"This means that federal prosecutors cannot—and should not—bring every case or charge every defendant who stands accused of violating federal law," Holder said. "Some issues are best handled at the state or local level."
The Department of Justice has updated its framework for considering compassionate release for inmates facing extraordinary or compelling circumstances who pose no threat to the public, Holder said, including revised criteria for elderly inmates who did not commit violent crimes and who have served significant portions of their sentences.
Holder pledged to work with members of Congress and both parties to advance legislation aimed at giving judges more discretion in applying mandatory minimums to drug offenders. He called a bill by senators Dick Durbin, D-Ill., Patrick Leahy, D-Vt., Mike Lee, R-Utah, and Rand Paul R-Ky., "promising legislation" that "will ultimately save our country billions of dollars while keeping us safe."
Leahy, chairman of the Senate Judiciary Committee, said he would hold hearings in September on the Justice Safety Valve Act of 2013, S.619, which would give judges flexibility in all crimes in which mandatory minimum is considered unnecessary.
"While I believe this broad approach is the better way to reform our sentencing laws, I commend the attorney general today for his efforts to combat injustice in drug sentencing and prevent waste of taxpayer dollars," Leahy said in a written statement.
House Judiciary Committee Chairman Representative Bob Goodlatte, R-Va., agreed with many of the policies Holder outlined, but said he should work with Congress to reform the criminal code. Goodlatte highlighted his committee's Overcriminalization Taskforce, which already is "in the process of taking a broad look at our criminal code, allowing for input from experts, and is already considering sentencing and prison reform issues."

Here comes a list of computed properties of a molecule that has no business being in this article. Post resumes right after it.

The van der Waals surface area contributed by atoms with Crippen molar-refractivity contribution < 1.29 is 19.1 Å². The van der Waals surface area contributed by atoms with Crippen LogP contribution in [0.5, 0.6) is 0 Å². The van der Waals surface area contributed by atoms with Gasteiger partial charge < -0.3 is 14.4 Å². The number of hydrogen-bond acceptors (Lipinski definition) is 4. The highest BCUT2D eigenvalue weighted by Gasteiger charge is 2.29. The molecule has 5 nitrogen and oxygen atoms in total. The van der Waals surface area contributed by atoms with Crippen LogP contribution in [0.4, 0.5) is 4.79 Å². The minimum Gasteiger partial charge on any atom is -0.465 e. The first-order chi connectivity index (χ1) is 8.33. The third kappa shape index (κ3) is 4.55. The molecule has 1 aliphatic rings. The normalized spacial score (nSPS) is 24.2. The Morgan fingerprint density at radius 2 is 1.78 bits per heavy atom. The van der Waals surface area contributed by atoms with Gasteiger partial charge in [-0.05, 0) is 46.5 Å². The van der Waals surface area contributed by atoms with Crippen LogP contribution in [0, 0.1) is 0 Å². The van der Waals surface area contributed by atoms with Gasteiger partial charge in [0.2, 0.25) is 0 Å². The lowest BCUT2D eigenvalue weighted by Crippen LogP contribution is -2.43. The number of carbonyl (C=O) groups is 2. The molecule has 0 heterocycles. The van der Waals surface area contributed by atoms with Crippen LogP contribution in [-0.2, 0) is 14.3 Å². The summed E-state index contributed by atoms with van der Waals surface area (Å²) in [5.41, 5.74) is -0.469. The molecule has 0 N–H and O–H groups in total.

The support for Holder's ideas was not universal.
Senator Charles Grassley of Iowa, top Republican on the Senate Judiciary Committee, said whether the law needs to be changed should be decided by the Congress, along with the president.
"Instead we're seeing the president attempt to run roughshod over the direct representatives of the people elected to write the laws," Grassley said. "The overreach by the administration to unilaterally decide which laws to enforce and which laws to ignore is a disturbing trend."
Harris, of Proskauer, said legislation would help clarify one of the big uncertainties about Holder's move—whether lawyers will push this to the next step of retroactively going back to reduce existing prison sentences. Harris led a team of lawyers who won a June 2012 U.S. Supreme Court case that addressed changes in crack-cocaine sentencing laws, representing Corey Hill in the consolidated U.S. Supreme Court cases of Hill v. United States, 11-5721, and Dorsey v. United States, 11-5683.
"One of the tough questions is, what is the mechanism for doing that? Literally, how do you get the case back in court," Harris said. "It would carry a lot more weight if there was a law that went with it."
@|Todd Ruger, a reporter for The National Law Journal, an affiliate, can be contacted at firstname.lastname@example.org. The Associated Press contributed to this report.